Hundreds of museums around the world are dedicated to people, places, things, or periods of history. This museum is devoted to a value: the value of clean. According to the Museum of Clean’s website, the concept of clean is one that dominates every aspect of human life, from our surroundings and environment to our minds and bodies.
The museum was founded by Don Aslett who, in 2006, discovered his collection of cleaning supplies, including 250 pre-electric vacuums, had outgrown their mini-museum space adjacent to his Cleaning Center, home to his cleaning company Varsity Contractors. Aslett, who has been in the cleaning business since the age of 18, has written books and delivered lectures dedicated to various facets of the subject of cleanliness. For Aslett, the concept of clean is about more than just dirt and clutter; it’s a way of life and a state of mind.
As the museum’s Facebook page puts it: “Clean will solve most of our personal problems, hence most of the world’s problems. Clean creates harmony, peace, safety, and security. Clean speaks with a clear voice that all is well and in control.”
Several exhibits are object-centric; collections of tubs, brooms, washers, and military helmets – used by soldiers, according to the museum’s website, for a variety of hygienic purposes – showcase the tools we’ve relied on over the centuries to stay clean. Other exhibits are a little more conceptual; the Garage exhibit explores the detrimental effects of clutter while the Texas-sized Trashcan offers a visual representation of the problem of waste. A replica of Noah’s Ark located at the museum’s entrance “emphasizes the importance of water in the cleaning profession,” according to the professional cleaning industry website CleanLink.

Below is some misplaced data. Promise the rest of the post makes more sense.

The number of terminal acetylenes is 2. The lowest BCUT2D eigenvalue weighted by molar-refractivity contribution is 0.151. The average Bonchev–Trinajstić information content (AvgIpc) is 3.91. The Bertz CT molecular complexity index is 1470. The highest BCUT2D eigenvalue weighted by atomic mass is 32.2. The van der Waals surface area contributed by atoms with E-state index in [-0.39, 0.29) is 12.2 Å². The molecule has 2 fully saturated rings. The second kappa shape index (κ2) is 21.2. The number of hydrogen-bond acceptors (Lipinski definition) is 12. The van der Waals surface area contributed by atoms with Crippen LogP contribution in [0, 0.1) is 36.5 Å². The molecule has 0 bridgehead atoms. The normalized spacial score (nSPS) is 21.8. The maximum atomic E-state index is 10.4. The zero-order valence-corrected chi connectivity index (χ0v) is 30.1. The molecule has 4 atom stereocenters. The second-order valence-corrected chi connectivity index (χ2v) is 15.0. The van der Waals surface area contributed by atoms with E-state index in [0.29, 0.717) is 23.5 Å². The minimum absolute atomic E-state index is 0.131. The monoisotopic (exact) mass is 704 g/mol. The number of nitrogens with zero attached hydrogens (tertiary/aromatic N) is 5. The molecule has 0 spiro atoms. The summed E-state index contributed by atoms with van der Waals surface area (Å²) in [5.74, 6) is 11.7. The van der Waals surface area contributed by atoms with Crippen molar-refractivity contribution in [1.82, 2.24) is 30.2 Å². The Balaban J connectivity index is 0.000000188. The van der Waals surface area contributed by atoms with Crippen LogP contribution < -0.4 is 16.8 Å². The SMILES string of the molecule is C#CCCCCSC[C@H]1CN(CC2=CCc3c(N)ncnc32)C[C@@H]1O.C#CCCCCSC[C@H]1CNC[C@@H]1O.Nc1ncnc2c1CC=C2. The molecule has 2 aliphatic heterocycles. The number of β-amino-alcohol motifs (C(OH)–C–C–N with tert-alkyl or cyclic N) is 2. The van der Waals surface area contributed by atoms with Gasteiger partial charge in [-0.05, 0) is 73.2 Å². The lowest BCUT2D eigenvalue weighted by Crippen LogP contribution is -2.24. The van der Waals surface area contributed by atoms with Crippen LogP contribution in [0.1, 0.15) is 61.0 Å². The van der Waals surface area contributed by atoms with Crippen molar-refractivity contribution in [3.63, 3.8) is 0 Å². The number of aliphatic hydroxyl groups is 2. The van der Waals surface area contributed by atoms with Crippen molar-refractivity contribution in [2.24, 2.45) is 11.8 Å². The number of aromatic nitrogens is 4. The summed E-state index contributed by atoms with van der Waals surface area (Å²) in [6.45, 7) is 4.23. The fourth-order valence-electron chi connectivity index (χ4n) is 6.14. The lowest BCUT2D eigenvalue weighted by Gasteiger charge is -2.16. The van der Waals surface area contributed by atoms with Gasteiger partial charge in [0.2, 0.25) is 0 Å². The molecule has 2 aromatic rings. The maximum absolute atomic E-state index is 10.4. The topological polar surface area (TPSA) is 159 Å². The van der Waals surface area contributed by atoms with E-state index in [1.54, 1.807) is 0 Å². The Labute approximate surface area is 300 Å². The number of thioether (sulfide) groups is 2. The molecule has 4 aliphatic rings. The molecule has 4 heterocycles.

Many museum activities are aimed at engaging what are arguably among the biggest threats to cleanliness: children. The Kids Clean World, a three-story playground of clean encourages kids to get excited about everything from sweeping to recycling. The Old City exhibit allows kids to experience the art of clean through the eyes of a chimney sweep.
Since the museum opened to the public in 2011, the cornerstone of the collection, Aslett’s vacuum collection, has grown to include nearly 1,000 pieces that span a century of clean.